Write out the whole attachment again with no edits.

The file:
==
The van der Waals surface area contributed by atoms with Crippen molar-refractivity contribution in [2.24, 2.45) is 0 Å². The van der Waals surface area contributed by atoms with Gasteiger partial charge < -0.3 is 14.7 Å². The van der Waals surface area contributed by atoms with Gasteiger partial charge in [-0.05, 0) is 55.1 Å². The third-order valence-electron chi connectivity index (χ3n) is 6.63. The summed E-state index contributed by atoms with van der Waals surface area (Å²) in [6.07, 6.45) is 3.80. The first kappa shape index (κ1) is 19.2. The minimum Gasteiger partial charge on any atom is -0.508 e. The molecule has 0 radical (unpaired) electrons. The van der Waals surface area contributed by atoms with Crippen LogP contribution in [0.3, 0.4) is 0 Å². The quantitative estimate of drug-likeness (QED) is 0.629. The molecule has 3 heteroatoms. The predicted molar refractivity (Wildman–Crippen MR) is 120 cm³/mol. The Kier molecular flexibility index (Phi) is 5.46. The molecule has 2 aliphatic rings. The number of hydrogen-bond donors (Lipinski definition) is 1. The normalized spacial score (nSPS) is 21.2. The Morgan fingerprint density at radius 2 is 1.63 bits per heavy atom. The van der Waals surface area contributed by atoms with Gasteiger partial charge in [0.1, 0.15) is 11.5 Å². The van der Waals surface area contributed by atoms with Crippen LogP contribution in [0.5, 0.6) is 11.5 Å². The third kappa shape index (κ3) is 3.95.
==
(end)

The van der Waals surface area contributed by atoms with Crippen molar-refractivity contribution in [2.24, 2.45) is 0 Å². The van der Waals surface area contributed by atoms with Gasteiger partial charge < -0.3 is 14.7 Å². The van der Waals surface area contributed by atoms with Gasteiger partial charge in [-0.05, 0) is 55.1 Å². The third-order valence-electron chi connectivity index (χ3n) is 6.63. The summed E-state index contributed by atoms with van der Waals surface area (Å²) in [6.07, 6.45) is 3.80. The first kappa shape index (κ1) is 19.2. The minimum Gasteiger partial charge on any atom is -0.508 e. The molecule has 0 radical (unpaired) electrons. The van der Waals surface area contributed by atoms with Crippen LogP contribution in [0.3, 0.4) is 0 Å². The quantitative estimate of drug-likeness (QED) is 0.629. The molecule has 3 heteroatoms. The predicted molar refractivity (Wildman–Crippen MR) is 120 cm³/mol. The Kier molecular flexibility index (Phi) is 5.46. The molecule has 2 aliphatic rings. The number of hydrogen-bond donors (Lipinski definition) is 1. The normalized spacial score (nSPS) is 21.2. The Morgan fingerprint density at radius 2 is 1.63 bits per heavy atom. The van der Waals surface area contributed by atoms with Gasteiger partial charge in [0.1, 0.15) is 11.5 Å². The van der Waals surface area contributed by atoms with Crippen LogP contribution in [0.5, 0.6) is 11.5 Å². The third kappa shape index (κ3) is 3.95.